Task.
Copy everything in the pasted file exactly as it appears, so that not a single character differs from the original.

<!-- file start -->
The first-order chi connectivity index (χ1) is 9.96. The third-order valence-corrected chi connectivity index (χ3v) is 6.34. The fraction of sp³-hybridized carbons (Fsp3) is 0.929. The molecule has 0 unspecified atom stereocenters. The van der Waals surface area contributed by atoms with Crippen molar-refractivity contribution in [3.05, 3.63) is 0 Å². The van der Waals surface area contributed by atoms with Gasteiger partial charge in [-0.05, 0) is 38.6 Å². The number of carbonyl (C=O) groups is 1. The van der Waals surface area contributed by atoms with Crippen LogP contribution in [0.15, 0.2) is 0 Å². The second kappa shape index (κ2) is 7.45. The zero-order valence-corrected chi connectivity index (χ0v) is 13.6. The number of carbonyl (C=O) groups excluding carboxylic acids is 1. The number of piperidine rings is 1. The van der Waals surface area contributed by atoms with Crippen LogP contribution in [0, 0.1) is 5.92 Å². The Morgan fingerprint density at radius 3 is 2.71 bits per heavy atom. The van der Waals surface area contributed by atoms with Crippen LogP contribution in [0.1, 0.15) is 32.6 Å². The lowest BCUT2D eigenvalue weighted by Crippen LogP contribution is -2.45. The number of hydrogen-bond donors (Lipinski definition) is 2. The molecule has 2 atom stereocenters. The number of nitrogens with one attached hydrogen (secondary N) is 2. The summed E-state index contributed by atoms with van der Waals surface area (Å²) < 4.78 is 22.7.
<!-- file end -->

The first-order chi connectivity index (χ1) is 9.96. The third-order valence-corrected chi connectivity index (χ3v) is 6.34. The fraction of sp³-hybridized carbons (Fsp3) is 0.929. The molecule has 0 unspecified atom stereocenters. The van der Waals surface area contributed by atoms with Crippen molar-refractivity contribution in [3.05, 3.63) is 0 Å². The van der Waals surface area contributed by atoms with Gasteiger partial charge in [-0.05, 0) is 38.6 Å². The number of carbonyl (C=O) groups is 1. The van der Waals surface area contributed by atoms with Crippen LogP contribution in [0.15, 0.2) is 0 Å². The second kappa shape index (κ2) is 7.45. The zero-order valence-corrected chi connectivity index (χ0v) is 13.6. The number of carbonyl (C=O) groups excluding carboxylic acids is 1. The number of piperidine rings is 1. The van der Waals surface area contributed by atoms with Crippen LogP contribution in [0, 0.1) is 5.92 Å². The Morgan fingerprint density at radius 3 is 2.71 bits per heavy atom. The van der Waals surface area contributed by atoms with Crippen LogP contribution in [0.1, 0.15) is 32.6 Å². The lowest BCUT2D eigenvalue weighted by Crippen LogP contribution is -2.45. The number of hydrogen-bond donors (Lipinski definition) is 2. The molecule has 2 atom stereocenters. The number of nitrogens with one attached hydrogen (secondary N) is 2. The summed E-state index contributed by atoms with van der Waals surface area (Å²) < 4.78 is 22.7.